The comeback of the bald eagle is one of the most celebrated success stories of modern conservation. But along the Pacific Northwest coast, the majestic eagles are marauders. Their increasing numbers are putting other bird populations at risk. For now, biologists are not inclined to intervene. The eagles’ prey must adapt or die.
Most every day of the week, you can find birdwatchers Bus and Delena Engsberg at an observation platform by the Cape Meares lighthouse on the northern Oregon Coast. For years, the couple has aimed high power spotting scopes at the nearby cliffs and offshore rocks that teemed with seabirds.
Delena Engsberg: “When I aimed this out here, we would have fun with the children. We’d ask them to count the birds. One time, a little boy said, ‘One, two, three… LOTS,’ because there were thousands… Now, as you can see, there’s not a thing there.”
Delena Engsberg and her husband have watched as bald eagles in the last few years have driven the huge colony of common murres off their nests.
The common murre is a black-and-white diving bird that resembles a small penguin. The Engsbergs have captured dramatic home video of eagles flushing the seabirds off the rock. Then the real damage happens.
Crows and gulls swoop in to gobble up unguarded eggs.
Video: “Aha! Oh, great. This eagle just went and grabbed a murre. You can see it carrying it in its talons…”
Home video by Delena & Bus Engsberg
The Engsbergs say murres have abandoned the nearby Three Arch Rocks as well. That used to be the biggest common murre colony south of Alaska.
Bus Engsberg: “It’s not only the murres that are affected. It is the cormorants, the gulls, everything. This is a real disaster.”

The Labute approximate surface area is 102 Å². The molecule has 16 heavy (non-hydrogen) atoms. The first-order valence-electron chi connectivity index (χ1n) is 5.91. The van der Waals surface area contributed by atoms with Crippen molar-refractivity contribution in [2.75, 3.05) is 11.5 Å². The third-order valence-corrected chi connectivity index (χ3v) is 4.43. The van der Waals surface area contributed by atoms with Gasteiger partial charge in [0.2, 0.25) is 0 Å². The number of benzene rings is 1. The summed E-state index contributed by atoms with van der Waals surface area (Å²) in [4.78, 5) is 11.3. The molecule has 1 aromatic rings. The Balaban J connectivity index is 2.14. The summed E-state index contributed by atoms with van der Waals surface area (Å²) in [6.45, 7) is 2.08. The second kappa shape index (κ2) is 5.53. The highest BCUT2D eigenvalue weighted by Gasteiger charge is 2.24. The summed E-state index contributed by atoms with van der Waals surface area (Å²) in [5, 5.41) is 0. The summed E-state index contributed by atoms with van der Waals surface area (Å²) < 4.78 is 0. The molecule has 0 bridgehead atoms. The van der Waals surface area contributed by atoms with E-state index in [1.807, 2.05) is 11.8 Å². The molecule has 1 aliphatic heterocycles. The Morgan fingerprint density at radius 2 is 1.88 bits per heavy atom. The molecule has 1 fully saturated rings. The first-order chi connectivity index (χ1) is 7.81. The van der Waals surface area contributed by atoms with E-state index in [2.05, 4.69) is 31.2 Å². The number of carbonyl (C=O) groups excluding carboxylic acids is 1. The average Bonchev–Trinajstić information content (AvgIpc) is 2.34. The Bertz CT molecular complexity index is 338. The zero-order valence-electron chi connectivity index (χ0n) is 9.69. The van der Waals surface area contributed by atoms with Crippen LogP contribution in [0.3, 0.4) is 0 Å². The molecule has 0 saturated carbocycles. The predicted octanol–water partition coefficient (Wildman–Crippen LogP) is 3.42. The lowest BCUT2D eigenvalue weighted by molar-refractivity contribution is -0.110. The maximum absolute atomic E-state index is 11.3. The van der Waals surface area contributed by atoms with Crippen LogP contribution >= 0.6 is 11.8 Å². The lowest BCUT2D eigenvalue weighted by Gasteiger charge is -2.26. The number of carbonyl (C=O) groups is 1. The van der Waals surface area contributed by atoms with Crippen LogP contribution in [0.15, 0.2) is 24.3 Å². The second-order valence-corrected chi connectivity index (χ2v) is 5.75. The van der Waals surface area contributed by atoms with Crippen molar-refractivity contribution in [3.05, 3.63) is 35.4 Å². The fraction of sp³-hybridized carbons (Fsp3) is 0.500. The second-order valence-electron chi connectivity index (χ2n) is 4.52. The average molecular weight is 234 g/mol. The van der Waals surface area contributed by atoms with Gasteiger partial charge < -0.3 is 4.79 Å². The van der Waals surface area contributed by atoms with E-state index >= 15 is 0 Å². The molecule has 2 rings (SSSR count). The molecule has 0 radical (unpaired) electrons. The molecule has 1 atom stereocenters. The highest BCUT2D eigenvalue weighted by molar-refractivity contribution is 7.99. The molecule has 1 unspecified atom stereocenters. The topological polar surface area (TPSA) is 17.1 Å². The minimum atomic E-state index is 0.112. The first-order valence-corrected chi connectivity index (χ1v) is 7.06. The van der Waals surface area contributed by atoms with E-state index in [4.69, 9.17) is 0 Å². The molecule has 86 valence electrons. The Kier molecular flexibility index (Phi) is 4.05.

This is the first year Bus Engsberg has seen hungry eagles drive cormorants off their nests and eat their eggs.
Biologist Roy Lowe oversees the National Wildlife Refuges along the Oregon Coast. From his post in Newport, he’s watched the murres beat a retreat as bald eagles expand their range from north to south.
Roy Lowe: “Now, every colony north of Yaquina Head is either not productive or is producing very, very few young. So we’ve basically lost all of the breeding colonies north of here. Birds are still returning. They’re coming onto the colony, they’re laying eggs, but the disturbance is so repeated that they are being flushed off the rocks.”
Common murres are not endangered now, but Lowe expects to see the seabird population decline given the cascade of nesting failures.
It’s an environmental paradox. The recovery of our national symbol threatens another species.
Roy Lowe: “The predator-prey association isn’t always easy to watch, you know.”
At least one park manager wonders out loud whether to haze the resurgent eagles during murre breeding season. But Roy Lowe says that’s just not going to happen.
Roy Lowe: “This is a natural situation. So we’re just trying understand it, document it as well as we can and see how it unfolds.”
Some bird researchers are seeing signs of adaptation.
Oregon State University biologist Rob Suryan monitors a seabird stronghold from a perch high atop the Yaquina Head lighthouse. He gets a fantastic overhead view — and an earful — from the murre colony on the rocks below.
These barren rocks still teem with tens of thousands of murres packed shoulder to shoulder tending baby chicks. Suryan says this colony has tripled in size in recent years.
Rob Suryan: “For one, these birds are finding safety in numbers. But also, part of the story is the eagles, their presence on coast — especially on the north coast where there are more eagles — seem to be redistributing the murres.”
Off the northwest tip of Washington state, University of Washington scientist Julia Parrish has observed adjustments occurring at Tatoosh Island.
There, some murres are nesting under bushes to hide from eagles. Cormorants are adjusting too.
U.S. Fish and Wildlife Service biologists are seeing more of them nesting under bridges along the coast. It may be a way to stay safe from eagles.